Today I attended the 12th installment of Dances for the Small Stage at the Crush Champagne Lounge. Even though I was one hour early the queue was so long I almost did not get in. It may be no coincidence that my three favourite acts were performed by three of the dancers seen here. On the top right, Susan Elliott made it more difficult for herself by dancing on an even smaller stage that was no wider than she is long. Margie Gillis, on the bottom right, not only choreographs for her body but for also for her long red hair. Dana Gingras, on the bottom left, danced without her Holy Body Tatoo partner Noam Gagnon. Dancing in her black teddy, Gingras would have made Rita Cansino jealous. But missing this evening and in other Dances for the Small Stage was the presence of a good dancing man. My favourite ever was Ballet BC's Miroslav Zydowicz seen here stroking artist Tiko Kerr.Dances for a Small Stage
Abraham Jedidiah Rogatnick
Abraham, 84 years old, is my friend. He is a retired architect (Harvard) and an active actor and set designer. In the US Army he fought in the Battle of the Bulge. Abraham and I go to many concerts of baroque music or of his favourite composer, Mozart. He is a philanthropist and art lover and just about anybody who studied architecture at UBC (including former BC Premier Glen Clark) had him as a professor. Abe is a man of impulse. I can call him up an tell him I am going to a concert in 30 minutes. More often than not he will say, " Sure, I'll go, I'll be outside on the street waiting for you." He is one of the few who can call Arthur, Arthur. He once said on the subject of Arthur, "After all I am a year older than he
More on Mozart
A photographic misconception - twice
Monday, January 30, 2006
There are some that think that with the digital revolution in photography it is very difficult to believe what we see. Photography has lied since its inception when Daguerre paid a man in 1839 to lie still for close to 30 minutes (we were led to believe this was a candid "grab" shot) while he had his boots polished on a Paris street. German photographer August Sander photographed the young German soldier on the left. In my mind I have always seen this photograph in colour. I know he has bleached blond hair and very blue eyes. He is a perfect example of Hitler's master race. He seems to have equanimity in spades and fears no one. Yet if one is to believe the date underneath, 1945, one would guess that the Russians may have been a few miles away if not a few blocks away. Does this photograph lie?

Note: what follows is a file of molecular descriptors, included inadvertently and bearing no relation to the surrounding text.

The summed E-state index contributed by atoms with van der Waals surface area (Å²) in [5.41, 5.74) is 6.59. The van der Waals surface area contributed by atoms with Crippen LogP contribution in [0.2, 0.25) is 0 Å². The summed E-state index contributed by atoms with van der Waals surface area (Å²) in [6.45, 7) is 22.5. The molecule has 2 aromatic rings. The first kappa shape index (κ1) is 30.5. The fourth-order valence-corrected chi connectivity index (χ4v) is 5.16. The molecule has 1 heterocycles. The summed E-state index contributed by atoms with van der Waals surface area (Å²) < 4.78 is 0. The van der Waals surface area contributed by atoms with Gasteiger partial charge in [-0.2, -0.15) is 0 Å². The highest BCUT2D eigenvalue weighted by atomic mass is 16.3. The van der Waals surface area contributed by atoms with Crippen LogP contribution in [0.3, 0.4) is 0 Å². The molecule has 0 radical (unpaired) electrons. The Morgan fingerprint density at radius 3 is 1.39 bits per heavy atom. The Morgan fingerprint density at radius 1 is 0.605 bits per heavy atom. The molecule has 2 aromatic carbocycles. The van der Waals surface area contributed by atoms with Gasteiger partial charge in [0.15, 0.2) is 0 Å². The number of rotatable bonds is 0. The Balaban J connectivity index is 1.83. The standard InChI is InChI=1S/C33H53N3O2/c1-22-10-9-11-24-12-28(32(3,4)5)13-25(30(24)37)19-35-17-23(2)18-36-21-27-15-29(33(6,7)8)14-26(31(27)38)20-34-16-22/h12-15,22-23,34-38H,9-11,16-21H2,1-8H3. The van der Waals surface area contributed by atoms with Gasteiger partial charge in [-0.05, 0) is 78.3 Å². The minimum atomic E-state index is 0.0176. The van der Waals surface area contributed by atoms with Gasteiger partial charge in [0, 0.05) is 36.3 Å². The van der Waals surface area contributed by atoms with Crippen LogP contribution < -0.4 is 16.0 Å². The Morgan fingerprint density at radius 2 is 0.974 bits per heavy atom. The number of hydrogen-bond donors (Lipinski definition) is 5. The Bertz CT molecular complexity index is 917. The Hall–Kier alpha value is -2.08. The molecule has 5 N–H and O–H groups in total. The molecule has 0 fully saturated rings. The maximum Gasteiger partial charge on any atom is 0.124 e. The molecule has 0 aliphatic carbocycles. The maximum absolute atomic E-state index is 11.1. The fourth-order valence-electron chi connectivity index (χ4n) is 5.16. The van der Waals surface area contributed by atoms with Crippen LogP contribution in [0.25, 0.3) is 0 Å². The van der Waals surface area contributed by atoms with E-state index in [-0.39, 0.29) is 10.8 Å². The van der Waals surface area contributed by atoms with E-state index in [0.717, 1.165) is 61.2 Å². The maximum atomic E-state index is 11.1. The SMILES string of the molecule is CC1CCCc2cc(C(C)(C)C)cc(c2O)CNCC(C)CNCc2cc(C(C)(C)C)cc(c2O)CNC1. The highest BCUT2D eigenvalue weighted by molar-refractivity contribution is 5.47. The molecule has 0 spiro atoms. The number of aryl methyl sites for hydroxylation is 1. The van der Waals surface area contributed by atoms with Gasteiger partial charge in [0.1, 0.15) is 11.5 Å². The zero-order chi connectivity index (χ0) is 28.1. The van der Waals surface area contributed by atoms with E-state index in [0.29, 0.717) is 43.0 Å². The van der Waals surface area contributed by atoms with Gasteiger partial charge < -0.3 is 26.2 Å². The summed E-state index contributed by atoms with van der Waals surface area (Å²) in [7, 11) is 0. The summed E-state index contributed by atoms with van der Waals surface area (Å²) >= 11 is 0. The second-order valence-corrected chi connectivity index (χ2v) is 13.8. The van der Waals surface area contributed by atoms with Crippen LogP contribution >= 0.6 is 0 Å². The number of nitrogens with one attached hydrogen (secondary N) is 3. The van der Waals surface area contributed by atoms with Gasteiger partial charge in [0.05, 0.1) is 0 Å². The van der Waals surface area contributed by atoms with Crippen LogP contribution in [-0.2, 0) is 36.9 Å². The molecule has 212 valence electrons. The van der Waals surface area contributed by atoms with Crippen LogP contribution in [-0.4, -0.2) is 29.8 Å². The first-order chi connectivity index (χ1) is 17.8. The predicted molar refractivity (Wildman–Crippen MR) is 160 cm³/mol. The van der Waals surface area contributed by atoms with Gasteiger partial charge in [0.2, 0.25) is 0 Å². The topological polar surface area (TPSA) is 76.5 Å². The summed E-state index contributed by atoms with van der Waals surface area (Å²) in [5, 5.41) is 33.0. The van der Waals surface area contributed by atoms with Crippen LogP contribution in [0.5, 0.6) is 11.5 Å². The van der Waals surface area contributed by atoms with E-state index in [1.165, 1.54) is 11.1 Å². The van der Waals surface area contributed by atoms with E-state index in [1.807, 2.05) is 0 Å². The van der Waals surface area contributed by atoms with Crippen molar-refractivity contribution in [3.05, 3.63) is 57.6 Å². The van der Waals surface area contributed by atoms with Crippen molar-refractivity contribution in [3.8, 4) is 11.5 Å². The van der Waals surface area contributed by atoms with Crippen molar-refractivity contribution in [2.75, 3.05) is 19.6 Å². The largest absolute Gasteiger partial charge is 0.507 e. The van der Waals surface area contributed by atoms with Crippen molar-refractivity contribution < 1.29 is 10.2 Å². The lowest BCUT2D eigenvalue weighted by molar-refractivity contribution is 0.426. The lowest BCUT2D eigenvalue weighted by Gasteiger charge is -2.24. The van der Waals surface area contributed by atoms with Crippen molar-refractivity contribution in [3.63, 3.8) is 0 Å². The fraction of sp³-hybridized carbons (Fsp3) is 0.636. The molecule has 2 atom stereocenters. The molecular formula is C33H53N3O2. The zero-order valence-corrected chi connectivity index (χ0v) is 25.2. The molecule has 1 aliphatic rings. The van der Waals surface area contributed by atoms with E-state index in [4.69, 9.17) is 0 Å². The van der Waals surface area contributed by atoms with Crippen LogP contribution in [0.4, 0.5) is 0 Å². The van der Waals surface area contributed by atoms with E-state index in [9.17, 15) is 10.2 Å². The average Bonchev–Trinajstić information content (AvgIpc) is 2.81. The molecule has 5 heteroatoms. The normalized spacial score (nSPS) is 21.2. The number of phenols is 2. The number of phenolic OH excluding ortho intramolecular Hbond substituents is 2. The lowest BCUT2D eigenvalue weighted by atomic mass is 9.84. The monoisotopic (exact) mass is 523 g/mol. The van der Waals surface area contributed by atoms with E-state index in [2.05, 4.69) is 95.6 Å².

Several photographers have died at their prime and their prime has been at an age when in most other professions one would be checking one's gold watch to see when to take the prescribed pills. George Hurrell died in his 80s as did Richard Avedon. One of my favourites was Mexican Manuel Alvarez Bravo who died in 2002 at age 100. At 84 he took the picture on the right, El Trapo Negro, or the Black Cloth. It is one of the most erotic photographs I have ever seen.
Sunday, January 29, 2006
Around 1957 I was walking from the cafeteria to my room. I was a boarder at St Edward's High School in Austin Texas. On the way I was stopped by the short and compact but very strong Brother Edwin Reggio CSC. The brothers, priests and nuns, of the Congregation of the Holy Cross are the ones that run Notre Dame University in Indiana. Brother Edwin indicated to me that he needed an alto saxophone player for the school band and that I was going to be the one. I was never a very good one but somehow not only did I play for the school band but for the more sophisticated little swing band. I was also in charge of keeping the band room clean and solving the mice problem. I bought a circular mouse trap, built much like a train roundhouse. The trap had 6 openings, with room for cheese in the middle. Each opening ended in a decapitating trap. Brother Edwin taught me about Artistotle, St Agustine and St Thomas Aquinas and that cornets blend better than trumpets with B-flat clarinets. Here you can see him as he was in my 1960 yearbook and as he is today.St Ed's High SchoolSt Ed's